It’s official: As of July 1, marijuana became available for purchase in Uruguay pharmacies. The South American country made international headlines in 2012 when then-president José Mujica announced plans to legalize cannabis. The following year, Uruguay became the first nation in the world to fully legalize the adult-use of marijuana when lawmakers gave final approval to the bill.
Since then, the pot pioneer has struggled to implement the measure. Adults are allowed to grow up to six cannabis plants at home and can join cannabis co-ops that can grow up to 99 plants a year. But cannabis sales in pharmacies were originally set to begin by the end of 2014.
At the time, Mujica told the AFP that sales of the drug would be delayed. “If we want to get this right we are going to have to do it slowly,” he said, explaining that legal weed could end up in the black market if the government rushed to implement the law. Mujica’s successor Tabaré Vázquez delayed cannabis sales even further when he took office in 2015.
But soon, Uruguayans will finally be able to buy government-produced cannabis from pharmacies. In a bid to keep prices low, the marijuana market will be a government monopoly. At about $1.30 a gram, it costs “less than half the price on the black market,” one consumer told the AFP.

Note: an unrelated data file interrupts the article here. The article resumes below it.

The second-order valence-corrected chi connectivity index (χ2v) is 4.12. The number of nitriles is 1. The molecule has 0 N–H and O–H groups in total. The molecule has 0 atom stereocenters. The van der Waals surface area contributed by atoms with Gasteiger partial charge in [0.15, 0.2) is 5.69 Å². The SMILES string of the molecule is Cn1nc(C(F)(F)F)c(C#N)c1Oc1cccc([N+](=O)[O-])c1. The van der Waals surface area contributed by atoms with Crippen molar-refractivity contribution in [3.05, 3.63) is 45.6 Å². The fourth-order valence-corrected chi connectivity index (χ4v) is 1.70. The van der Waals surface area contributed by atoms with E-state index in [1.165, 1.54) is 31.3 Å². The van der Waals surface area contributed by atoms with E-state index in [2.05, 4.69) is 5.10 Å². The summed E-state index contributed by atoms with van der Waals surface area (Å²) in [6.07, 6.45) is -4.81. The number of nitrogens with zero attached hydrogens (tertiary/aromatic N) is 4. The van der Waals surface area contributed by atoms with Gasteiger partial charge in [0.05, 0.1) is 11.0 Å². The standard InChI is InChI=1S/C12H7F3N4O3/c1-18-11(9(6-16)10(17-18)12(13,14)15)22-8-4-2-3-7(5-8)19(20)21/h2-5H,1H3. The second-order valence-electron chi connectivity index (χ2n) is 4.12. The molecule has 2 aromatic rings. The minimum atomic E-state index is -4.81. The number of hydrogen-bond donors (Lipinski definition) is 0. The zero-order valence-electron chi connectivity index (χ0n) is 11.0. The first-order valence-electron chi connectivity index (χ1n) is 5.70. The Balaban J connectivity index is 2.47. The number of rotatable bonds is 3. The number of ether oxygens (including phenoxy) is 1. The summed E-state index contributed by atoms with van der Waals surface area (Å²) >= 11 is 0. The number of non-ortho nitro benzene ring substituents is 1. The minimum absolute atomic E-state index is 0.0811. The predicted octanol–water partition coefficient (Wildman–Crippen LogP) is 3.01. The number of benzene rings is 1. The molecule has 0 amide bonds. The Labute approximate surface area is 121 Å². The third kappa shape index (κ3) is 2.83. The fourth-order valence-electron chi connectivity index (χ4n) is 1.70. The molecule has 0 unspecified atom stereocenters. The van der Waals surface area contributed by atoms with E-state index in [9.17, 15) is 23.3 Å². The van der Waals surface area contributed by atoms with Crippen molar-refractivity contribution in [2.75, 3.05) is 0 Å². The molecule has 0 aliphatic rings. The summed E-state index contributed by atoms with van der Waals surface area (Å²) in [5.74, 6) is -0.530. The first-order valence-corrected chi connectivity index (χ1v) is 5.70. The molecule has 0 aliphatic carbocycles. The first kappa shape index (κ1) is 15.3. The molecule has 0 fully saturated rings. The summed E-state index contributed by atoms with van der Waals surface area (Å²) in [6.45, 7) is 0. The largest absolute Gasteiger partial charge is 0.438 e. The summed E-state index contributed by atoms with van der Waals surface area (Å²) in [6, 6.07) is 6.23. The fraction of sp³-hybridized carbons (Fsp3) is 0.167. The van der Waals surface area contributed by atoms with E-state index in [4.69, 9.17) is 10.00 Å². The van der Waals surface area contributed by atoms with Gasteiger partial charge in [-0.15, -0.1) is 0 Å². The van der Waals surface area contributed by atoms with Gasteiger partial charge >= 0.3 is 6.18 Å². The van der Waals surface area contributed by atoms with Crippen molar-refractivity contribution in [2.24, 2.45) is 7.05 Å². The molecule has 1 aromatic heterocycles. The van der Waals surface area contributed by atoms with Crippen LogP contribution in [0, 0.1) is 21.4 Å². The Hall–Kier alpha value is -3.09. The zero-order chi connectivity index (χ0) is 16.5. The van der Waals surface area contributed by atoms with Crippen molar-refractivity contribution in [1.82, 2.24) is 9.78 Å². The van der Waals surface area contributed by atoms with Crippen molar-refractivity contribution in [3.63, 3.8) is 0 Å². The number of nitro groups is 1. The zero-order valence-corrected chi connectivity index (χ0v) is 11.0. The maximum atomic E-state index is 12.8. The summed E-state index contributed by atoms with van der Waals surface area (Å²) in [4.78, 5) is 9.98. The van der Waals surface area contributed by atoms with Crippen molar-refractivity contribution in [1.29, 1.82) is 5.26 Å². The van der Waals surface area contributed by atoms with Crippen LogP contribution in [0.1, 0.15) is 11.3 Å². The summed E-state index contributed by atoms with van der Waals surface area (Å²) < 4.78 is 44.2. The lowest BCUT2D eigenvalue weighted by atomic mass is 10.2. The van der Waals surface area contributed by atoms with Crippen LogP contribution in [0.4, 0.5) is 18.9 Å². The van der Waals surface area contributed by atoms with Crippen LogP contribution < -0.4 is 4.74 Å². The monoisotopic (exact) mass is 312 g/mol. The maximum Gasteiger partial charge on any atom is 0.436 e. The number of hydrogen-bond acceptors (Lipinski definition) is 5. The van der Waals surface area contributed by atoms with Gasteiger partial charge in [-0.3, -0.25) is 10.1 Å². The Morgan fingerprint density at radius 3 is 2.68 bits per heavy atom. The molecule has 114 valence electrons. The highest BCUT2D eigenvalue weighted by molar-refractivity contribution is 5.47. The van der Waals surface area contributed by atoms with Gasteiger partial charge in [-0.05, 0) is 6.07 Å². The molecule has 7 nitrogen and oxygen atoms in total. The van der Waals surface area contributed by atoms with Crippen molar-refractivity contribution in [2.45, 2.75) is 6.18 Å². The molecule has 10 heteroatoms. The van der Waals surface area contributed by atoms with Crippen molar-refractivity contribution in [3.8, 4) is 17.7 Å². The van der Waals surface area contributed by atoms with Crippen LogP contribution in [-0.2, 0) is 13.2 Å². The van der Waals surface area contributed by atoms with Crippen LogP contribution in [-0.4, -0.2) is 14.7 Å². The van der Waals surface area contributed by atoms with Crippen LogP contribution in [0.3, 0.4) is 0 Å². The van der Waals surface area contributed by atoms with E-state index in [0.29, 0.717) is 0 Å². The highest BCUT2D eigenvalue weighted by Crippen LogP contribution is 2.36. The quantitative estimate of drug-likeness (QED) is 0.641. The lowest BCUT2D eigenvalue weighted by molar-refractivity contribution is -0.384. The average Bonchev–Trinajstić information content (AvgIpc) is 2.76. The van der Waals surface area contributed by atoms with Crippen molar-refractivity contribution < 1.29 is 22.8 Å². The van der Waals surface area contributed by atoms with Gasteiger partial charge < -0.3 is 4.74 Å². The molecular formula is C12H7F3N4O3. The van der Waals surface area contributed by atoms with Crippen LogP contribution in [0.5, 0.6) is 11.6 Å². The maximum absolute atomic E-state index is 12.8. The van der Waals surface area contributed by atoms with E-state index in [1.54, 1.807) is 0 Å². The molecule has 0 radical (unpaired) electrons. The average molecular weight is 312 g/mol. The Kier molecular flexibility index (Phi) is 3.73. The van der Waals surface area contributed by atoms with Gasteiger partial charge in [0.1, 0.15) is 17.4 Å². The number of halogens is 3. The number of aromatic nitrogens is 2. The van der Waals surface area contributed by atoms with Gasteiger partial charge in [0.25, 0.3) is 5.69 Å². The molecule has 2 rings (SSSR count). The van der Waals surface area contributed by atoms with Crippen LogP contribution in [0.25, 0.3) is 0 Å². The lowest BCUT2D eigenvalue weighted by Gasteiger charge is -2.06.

But don’t expect Uruguay’s capital, Montevideo, to become the next Amsterdam. Only citizens and those with permanent residency permits are allowed to buy cannabis over the counter. Users must register with the government and are restricted to just 10 grams per week.
“It’s like a police file they’re building of planters and consumers,” a Uruguayan cannabis activist told The Guardian. “Why should there be a registry of marijuana consumers and not one of alcohol consumers?”
The country has also taken a stand on the international stage. Facing pressure from the United Nations’ Office on Drugs and Crime, Uruguay has stood fast in its view that drug use should be treated as a public health issue rather than a criminal issue.
In fact, the country is in open violation of international drug treaties. But so far, no one has taken any sort of action against Uruguay for due to its legalization stance. Canada may soon join Uruguay, though it’s unclear how the Trudeau government plans to deal with the conflict with international law.
This post was originally published at freedomleaf.com. Check out Freedom Leaf magazine for this editor’s Word on the Tree column.